Basic Health Access Recent Blog Posts

Policy and Design

Seeds of Health Improvement Fail on Barren US Soil - Any number of interventions can work in a nation that invests in children, and improved environments, situations, and social determinants. In nations failing in support, health interventions can be expensive and can fail to work.


Medicaid as Savior or Betrayer of Access - Higher payments from Medicaid can increase access for patients with or without insurance. Medicaid expansion with current payments too low cannot support Medicaid patients, local providers where care is needed, or patients with insurance either.

Selling and Swelling a Bigger HITECH Bubble - Cherry picking has become essential for those who provide or insure health care. Choose the easiest route will capture more dollars with less cost of delivery - and this will earn more bonuses and assure no penalties. Changes since 2010 will reward those already doing well and will penalize those already behind. Cherry picking has apparently moved to top importance for those who promote digital solutions. The digital leaders continue to present A Beautiful Day in the Neighborhood or Community as you will see. But which community, theirs or ours? 

BioMedical Focus is Ruining US - The problem with technology is that it becomes the only approach despite limitations such as cost and harm done. People factors impact health more than technology can do. Investing in people has can do more and in ways that can improve other societal areas. 


More Quality Measures for Homebound Seniors - Not Hardly - Mobility and transportation issues, basic nutrition, security, fixed income, and government cuts are huge problems. About half of homebound seniors reside where access is lowest due to health care payment design. Quality measures are far down the list.

Cancer Gets a Moonshot and STDs Get No Shot at All - Surging levels of STDs will impact more and more.

Changes in Patients Are Required to Improve Outcomes, But Innovations Are Impacting Physicians, and Are Changing Physician Behaviors the Wrong Ways - Turnover, retirement, closures of small practices, avoidance of complex patients, turning down ridiculously low payments by insurance companies, disengagement, lower productivity. Making health care less efficient and less effective is not the way to add value, improve quality, or increase access to care. Managed care must go back to the drawing board after micromanaging patients the wrong way and micromanaging physicians the wrong way - perhaps the payers should actually try to support patients and physicians.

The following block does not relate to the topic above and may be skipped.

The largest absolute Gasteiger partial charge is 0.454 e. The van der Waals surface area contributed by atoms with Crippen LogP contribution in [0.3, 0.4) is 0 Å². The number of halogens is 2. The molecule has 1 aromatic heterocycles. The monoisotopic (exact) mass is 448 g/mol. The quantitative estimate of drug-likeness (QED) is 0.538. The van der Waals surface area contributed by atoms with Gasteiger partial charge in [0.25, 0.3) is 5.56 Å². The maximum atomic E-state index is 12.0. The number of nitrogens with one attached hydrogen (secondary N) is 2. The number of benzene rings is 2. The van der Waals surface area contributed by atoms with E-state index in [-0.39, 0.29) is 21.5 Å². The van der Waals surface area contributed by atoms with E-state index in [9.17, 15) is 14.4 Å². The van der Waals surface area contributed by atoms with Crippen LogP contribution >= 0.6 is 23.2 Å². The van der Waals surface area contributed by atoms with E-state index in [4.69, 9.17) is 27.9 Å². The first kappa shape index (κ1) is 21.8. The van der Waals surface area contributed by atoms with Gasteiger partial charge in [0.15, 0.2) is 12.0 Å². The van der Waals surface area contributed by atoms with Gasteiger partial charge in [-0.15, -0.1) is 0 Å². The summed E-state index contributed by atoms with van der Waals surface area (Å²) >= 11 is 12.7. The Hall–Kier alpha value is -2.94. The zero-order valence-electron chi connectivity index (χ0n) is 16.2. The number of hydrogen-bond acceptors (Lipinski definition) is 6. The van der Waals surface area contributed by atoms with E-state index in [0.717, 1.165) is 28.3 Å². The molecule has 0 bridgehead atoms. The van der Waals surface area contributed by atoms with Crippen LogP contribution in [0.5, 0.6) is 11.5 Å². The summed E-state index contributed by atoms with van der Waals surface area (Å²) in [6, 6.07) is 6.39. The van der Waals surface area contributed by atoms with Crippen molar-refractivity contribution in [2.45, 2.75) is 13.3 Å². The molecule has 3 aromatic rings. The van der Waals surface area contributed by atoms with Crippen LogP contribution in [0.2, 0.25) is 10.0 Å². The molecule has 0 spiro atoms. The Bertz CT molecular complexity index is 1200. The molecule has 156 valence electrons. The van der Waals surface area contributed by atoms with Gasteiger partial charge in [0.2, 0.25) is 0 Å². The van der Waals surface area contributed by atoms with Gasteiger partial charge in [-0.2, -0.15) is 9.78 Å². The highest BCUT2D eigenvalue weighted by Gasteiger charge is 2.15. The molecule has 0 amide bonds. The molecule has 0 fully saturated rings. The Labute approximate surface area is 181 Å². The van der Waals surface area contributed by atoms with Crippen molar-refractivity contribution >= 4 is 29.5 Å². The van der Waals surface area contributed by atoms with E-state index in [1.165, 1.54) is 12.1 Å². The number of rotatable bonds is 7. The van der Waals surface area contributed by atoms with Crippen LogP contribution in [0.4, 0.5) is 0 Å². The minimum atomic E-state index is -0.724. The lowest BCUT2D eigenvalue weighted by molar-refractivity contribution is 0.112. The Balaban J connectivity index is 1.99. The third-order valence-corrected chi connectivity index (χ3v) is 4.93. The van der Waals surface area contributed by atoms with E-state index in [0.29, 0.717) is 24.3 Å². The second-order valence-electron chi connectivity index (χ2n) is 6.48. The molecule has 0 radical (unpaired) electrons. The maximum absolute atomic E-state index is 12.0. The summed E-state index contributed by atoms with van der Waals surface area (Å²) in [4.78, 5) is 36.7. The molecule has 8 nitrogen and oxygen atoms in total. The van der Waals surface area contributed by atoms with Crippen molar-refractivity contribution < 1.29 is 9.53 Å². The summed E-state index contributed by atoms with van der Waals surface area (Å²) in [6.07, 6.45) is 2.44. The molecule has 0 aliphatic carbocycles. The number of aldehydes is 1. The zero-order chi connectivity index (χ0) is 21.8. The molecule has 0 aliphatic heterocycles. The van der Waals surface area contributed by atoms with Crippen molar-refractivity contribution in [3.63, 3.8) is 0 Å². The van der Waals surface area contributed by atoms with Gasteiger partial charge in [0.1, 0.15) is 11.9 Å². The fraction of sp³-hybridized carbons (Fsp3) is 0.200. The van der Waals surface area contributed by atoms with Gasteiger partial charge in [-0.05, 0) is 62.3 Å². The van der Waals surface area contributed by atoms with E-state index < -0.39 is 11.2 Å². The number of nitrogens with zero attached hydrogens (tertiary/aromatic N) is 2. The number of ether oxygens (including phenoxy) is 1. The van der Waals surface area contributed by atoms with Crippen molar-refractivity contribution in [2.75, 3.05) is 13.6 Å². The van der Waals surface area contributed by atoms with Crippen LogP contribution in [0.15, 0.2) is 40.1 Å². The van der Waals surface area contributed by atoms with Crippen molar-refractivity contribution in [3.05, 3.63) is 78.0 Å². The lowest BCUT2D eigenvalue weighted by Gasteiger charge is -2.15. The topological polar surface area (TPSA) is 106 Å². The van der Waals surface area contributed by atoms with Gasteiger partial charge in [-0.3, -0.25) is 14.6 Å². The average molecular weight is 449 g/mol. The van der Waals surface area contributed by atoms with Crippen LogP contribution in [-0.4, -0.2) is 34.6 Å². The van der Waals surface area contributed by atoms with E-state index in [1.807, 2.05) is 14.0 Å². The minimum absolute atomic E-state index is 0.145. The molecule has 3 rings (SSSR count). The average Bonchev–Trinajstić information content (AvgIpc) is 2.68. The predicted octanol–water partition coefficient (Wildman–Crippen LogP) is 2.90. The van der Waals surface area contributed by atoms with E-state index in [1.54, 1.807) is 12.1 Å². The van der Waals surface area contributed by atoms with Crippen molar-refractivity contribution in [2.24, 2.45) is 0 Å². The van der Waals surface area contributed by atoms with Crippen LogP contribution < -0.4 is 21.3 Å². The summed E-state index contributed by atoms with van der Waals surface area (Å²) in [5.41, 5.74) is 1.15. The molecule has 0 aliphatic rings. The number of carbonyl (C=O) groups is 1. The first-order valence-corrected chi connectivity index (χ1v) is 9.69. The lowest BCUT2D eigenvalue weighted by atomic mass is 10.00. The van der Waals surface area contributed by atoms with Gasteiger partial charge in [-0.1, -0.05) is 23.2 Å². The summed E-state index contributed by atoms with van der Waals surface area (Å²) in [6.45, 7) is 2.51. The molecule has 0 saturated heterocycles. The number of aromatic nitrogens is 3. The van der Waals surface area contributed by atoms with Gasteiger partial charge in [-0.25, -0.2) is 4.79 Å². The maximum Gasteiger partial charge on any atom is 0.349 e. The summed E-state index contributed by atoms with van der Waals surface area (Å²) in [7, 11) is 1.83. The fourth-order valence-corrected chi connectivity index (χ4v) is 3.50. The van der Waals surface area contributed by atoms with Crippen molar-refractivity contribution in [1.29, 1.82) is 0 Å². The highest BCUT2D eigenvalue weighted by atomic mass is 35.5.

Value Failure By Those Who Promote Value - Higher cost without improved quality is apparently The American Way. Rapid change is not valuable and neither is confusing change. Costly changes were predicted to save money but increased the cost and marginalized team members and productivity. The failure of payment to support necessary increases in generalists and general surgical specialties is exactly the wrong policy at exactly the wrong time in US history. Why do we tolerate those who promote value who implement changes that devalue patients in need of care, most needed specialties, and the team members that provide the care.

The Experts Assumed That They Could Decrease Costs By Forcing Physicians to Change, But They Apparently Forgot that High Cost High Need Patients Drive Consumption (and also Managed Cost or Managed High Need Programs Add to Costs for No Gain)


Primary Care, Workforce, and Training

What Is Stunning in Primary Care Is No Change By Design - Numerous failed attempts to recover primary care all point to insufficient payment made worse by accelerating cost of care. 

Oregon Primary Care Medical Home Supposedly Saved 240 Million But Spent Over 250 Million - A minimum additional cost of 250 million dollars was required to save 240 million and the actual cost of delivery increases should be much higher.

Blood Clots or How Dr. House Breaks Down the United States - Physicians are pushed to be complete and are pushed to cut down costs. What is needed is much better studies and less media exaggerations

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